Napa Grapegrowers Cautiously Optimistic About 2010

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vineyard2.jpgBy Deirdre Bourdet

Despite the doom and gloom forecasts circulating about the 2010 vintage, the Napa Valley Grapegrowers think this year's cool summer doesn't necessarily mean disaster, or even a difficult vintage.  At an August 18th press conference held at Beckstoffer Vineyards' historic Georges III vineyard in Rutherford, the growers discussed their hopes and fears for the harvest this year.  The consensus: it's still too early to call.

Harvest dates vary depending on the grape varietal and location, but typically occur in mid-to-late October for red grapes like cabernet sauvignon.  With harvest still two and a half months away, no one knows how this vintage will turn out.  
pic_08.jpgJohn Conover of Plumpjack Vineyards and CADE Winery is optimistic that warmer weather will move in next month and produce an excellent crop of slowly, evenly ripened fruit.  Conover said that Napa wines are really made in September, when the languorous heat of Indian summer ripens the grapes to full maturity.  Slower maturation through the summer with a hot September finish would produce superior flavor development in the fruit than would a more typical summer of extreme highs and lows.  

David Beckstoffer of Beckstoffer Vineyards agreed, comparing this year's weather patterns to 2005.  The slower ripening that occurred then yielded many excellent wines free of the "green" or vegetal flavors that tend to mark cooler vintages.  To prove the point, Conover poured a 2005 Plumpjack Reserve Oakville cabernet sauvignon full of rich plums, coffee and warmth--perfectly in line with his characterization of Oakville fruit as black Labrador wines, ones that "just want to rub up on you."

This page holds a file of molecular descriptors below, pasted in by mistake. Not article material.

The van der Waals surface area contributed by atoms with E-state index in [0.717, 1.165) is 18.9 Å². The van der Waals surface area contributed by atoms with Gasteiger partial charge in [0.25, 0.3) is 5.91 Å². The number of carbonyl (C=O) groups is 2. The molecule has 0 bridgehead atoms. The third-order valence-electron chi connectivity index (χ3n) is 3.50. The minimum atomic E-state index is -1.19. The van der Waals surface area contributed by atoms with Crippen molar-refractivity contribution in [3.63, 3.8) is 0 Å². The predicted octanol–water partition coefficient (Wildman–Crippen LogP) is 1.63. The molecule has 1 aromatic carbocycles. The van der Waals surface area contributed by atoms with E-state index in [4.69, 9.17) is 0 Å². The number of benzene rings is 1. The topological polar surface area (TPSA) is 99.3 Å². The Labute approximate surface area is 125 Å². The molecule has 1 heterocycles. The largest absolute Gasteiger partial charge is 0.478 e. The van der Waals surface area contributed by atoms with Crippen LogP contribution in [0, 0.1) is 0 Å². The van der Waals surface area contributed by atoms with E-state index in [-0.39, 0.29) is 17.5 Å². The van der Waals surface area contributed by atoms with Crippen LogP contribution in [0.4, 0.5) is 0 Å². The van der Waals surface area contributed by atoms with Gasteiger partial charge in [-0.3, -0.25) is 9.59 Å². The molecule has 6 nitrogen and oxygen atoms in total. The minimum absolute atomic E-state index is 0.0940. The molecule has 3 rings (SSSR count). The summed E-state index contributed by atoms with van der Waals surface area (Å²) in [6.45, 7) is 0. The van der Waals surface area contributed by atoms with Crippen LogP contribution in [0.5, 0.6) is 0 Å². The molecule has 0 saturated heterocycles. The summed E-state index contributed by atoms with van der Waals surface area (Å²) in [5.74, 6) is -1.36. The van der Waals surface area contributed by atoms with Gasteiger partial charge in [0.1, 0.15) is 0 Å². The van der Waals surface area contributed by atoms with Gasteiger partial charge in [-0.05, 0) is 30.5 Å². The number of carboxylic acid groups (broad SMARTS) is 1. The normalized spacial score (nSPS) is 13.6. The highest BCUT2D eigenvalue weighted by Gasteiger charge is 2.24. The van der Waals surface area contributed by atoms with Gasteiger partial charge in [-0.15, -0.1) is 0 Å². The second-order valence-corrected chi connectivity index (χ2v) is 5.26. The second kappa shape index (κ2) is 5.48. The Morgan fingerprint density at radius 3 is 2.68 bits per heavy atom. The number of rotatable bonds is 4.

vineyard1.jpgAccording to Jon Ruel of Trefethen Family Vineyards, the European grapevine moth poses little threat to the 2010 harvest in Napa, since growers here have had effective measures in place to combat the pest for some time.   But Mary Maher, Vineyard Manager of the Harlan and BOND Estates, predicted that if the weather does heat up significantly, sunburn may be a risk this year. The cool weather this summer prompted many growers to thin out leaves in order to avoid green flavors in the fruit and to open up the canopy for improved ripening.  These unusually exposed grapes could suffer from hot sun in September, and present challenges to the winemaking process.

The biggest harvest risk identified for this year is actually October rain, which would cause grapes to rot on the vine before they attain optimal ripeness.  The growers agreed that veraison seems to be about 1-2 weeks behind last year, and that the grapes may need more time on the vine to fully develop.  Later harvests risk rainy weather and tend to shorten the harvest window, forcing growers to step up their labor and operations to get the grapes in before bad weather hits. The growers noted, however, that the timing of this year's veraison was consistent with years prior to 2009, and not necessarily cause for concern.  

Take-away message: keep your fingers crossed, and hold off on the rain dances for the next three months.

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